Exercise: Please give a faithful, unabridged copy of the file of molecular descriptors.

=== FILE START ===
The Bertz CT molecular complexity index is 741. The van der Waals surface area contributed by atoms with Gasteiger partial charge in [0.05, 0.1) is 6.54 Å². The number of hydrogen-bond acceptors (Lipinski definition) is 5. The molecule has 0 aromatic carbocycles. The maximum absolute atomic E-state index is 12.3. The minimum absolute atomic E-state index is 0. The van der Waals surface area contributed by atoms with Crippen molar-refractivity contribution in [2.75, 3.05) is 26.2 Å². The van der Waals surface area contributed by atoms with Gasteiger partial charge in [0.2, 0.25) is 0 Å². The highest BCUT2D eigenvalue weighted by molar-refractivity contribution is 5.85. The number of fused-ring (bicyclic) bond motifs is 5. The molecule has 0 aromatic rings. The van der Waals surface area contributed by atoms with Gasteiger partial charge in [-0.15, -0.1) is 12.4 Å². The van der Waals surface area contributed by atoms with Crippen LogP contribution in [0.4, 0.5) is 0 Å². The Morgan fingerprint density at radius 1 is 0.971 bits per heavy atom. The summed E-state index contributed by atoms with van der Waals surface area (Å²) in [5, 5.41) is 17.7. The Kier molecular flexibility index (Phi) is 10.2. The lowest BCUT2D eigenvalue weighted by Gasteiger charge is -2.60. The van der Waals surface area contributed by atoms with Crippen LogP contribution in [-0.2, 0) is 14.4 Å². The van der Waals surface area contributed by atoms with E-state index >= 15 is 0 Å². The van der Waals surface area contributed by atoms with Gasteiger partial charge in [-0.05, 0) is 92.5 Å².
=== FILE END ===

The Bertz CT molecular complexity index is 741. The van der Waals surface area contributed by atoms with Gasteiger partial charge in [0.05, 0.1) is 6.54 Å². The number of hydrogen-bond acceptors (Lipinski definition) is 5. The molecule has 0 aromatic carbocycles. The maximum absolute atomic E-state index is 12.3. The minimum absolute atomic E-state index is 0. The van der Waals surface area contributed by atoms with Crippen molar-refractivity contribution in [2.75, 3.05) is 26.2 Å². The van der Waals surface area contributed by atoms with Gasteiger partial charge in [0.2, 0.25) is 0 Å². The highest BCUT2D eigenvalue weighted by molar-refractivity contribution is 5.85. The number of fused-ring (bicyclic) bond motifs is 5. The molecule has 0 aromatic rings. The van der Waals surface area contributed by atoms with Gasteiger partial charge in [-0.15, -0.1) is 12.4 Å². The van der Waals surface area contributed by atoms with Crippen LogP contribution in [0.4, 0.5) is 0 Å². The Morgan fingerprint density at radius 1 is 0.971 bits per heavy atom. The summed E-state index contributed by atoms with van der Waals surface area (Å²) in [5, 5.41) is 17.7. The Kier molecular flexibility index (Phi) is 10.2. The lowest BCUT2D eigenvalue weighted by Gasteiger charge is -2.60. The van der Waals surface area contributed by atoms with Crippen LogP contribution in [-0.2, 0) is 14.4 Å². The van der Waals surface area contributed by atoms with E-state index >= 15 is 0 Å². The van der Waals surface area contributed by atoms with Gasteiger partial charge in [-0.05, 0) is 92.5 Å².